Ground-breaking Chinese director Evans Chan introduced a ‘mini film festival’ featuring three of his best-known movies, as part of the University of Birmingham’s fourth Arts & Science Festival.
The world-renowned director also answered questions on his works in discussions, led by guest hosts, after each screening of the movies.
The festival took place at mac Birmingham from 17 – 19 March, the screenings were presented in collaboration with the University’s China Institute and the Department of History.
Raised in Macao and Hong Kong, but now based in New York, Chan has presented, in both ﬁction and documentary features over more than two decades, an alternative exploration of key moments in Hong Kong and global Chinese culture.
The audience were treated to three of Chans most renowned films. The first screening was Datong: The Great Society. Hailed as a masterpiece, Datong: The Great Society focuses on modern China's ﬁrst major utopian philosopher and earliest constitutional reformer, Kang Youwei (Liu Kai-chi) and his pioneering feminist daughter Kang Tongbi (Lindzay Chan). Kang and his daughter ﬂed into exile for sixteen years following the Qing government’s crackdown on the political reform he initiated in 1898. Framed around their Swedish soujourn (1904–1908), Evans Chan’s docu-drama recounts Kang’s epic struggle to modernise China and his dream of Datong – the Chinese utopia.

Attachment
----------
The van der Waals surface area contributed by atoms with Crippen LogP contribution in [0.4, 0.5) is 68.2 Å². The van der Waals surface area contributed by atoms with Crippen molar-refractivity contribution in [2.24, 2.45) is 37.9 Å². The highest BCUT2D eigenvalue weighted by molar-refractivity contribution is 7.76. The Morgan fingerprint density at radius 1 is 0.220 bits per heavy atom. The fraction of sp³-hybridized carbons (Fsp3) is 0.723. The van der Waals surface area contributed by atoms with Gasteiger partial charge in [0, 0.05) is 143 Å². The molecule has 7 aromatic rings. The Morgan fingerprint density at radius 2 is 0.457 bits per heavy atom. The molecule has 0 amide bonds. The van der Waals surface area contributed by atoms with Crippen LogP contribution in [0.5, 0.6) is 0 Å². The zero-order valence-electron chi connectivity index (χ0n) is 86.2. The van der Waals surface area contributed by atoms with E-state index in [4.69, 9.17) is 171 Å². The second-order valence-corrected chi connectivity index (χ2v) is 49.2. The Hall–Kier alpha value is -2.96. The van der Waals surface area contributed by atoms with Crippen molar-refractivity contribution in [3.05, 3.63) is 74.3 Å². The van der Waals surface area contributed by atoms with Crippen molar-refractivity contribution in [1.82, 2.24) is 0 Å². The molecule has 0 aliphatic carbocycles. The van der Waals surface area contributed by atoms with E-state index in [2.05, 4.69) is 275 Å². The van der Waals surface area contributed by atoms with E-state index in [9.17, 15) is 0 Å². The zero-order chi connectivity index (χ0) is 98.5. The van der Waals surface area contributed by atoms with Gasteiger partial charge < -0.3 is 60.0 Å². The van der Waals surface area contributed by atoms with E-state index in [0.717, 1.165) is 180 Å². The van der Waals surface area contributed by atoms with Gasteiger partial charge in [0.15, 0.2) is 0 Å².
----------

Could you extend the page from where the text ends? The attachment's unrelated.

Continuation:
Evans Chan introduced the ﬁlm and Dr Shirley Ye of the Department of History at University of Birmingham hosted a post-screening discussion.
The second film was his directorial debut, To Liv(e) which sees Chan explore the plight of Vietnamese refugees in Hong Kong. An underground classic, Evan Chan’s widely acclaimed directorial debut is inspired by Norwegian actress, Liv Ullmann’s, visit to Hong Kong in 1990, where she decried the forced deportation of Vietnamese refugees. Following the life of protagonist Rubie, and capturing the bohemian fringe of the Hong Kong arts scene, Chan examines love, family, the fate of Hong Kong, and the culture clash between East and West.
Evans Chan introduced the ﬁlm and Hermann Aubié, PhD Candidate at the Centre for East Asian Studies at the University of Turku, Finland, hosted the discussion afterwards.
The third film was the amazing Sorceress of the new piano, the artistry of Margaret Leng Tan.
Ten years in the making, Chan's documentary celebrates the trans-cultural career of Singapore-born, New York-based pianist Margaret Leng Tan. Hailed by The New Yorker as "the diva of avant-garde pianism", Tan was the world's ﬁrst professional toy pianist and a preeminent performer of John Cage’s music for the last three decades. Chan's “exemplary documentary” (Time Out Film Guide) makes avant-garde music — that of George Crumb, Philip Glass, Tan Dun, Somei Satoh, and others — engaging and exciting.
Dr Shirley Ye of the Department of History at the University of Birmingham said: “I’m delighted that we are able to welcome Evans Chan to Birmingham. This is a rare opportunity to watch these thought-provoking movies and question the director about how he made these acclaimed pieces of art.”
The University of Birmingham’s Arts & Science Festival was a week-long celebration of research, culture and collaboration. This year the festival explores ‘memory and forgetting’ and brings together leading artists, thinkers and scientists for a free programme of concerts, exhibitions, performances, screenings, talks and workshops.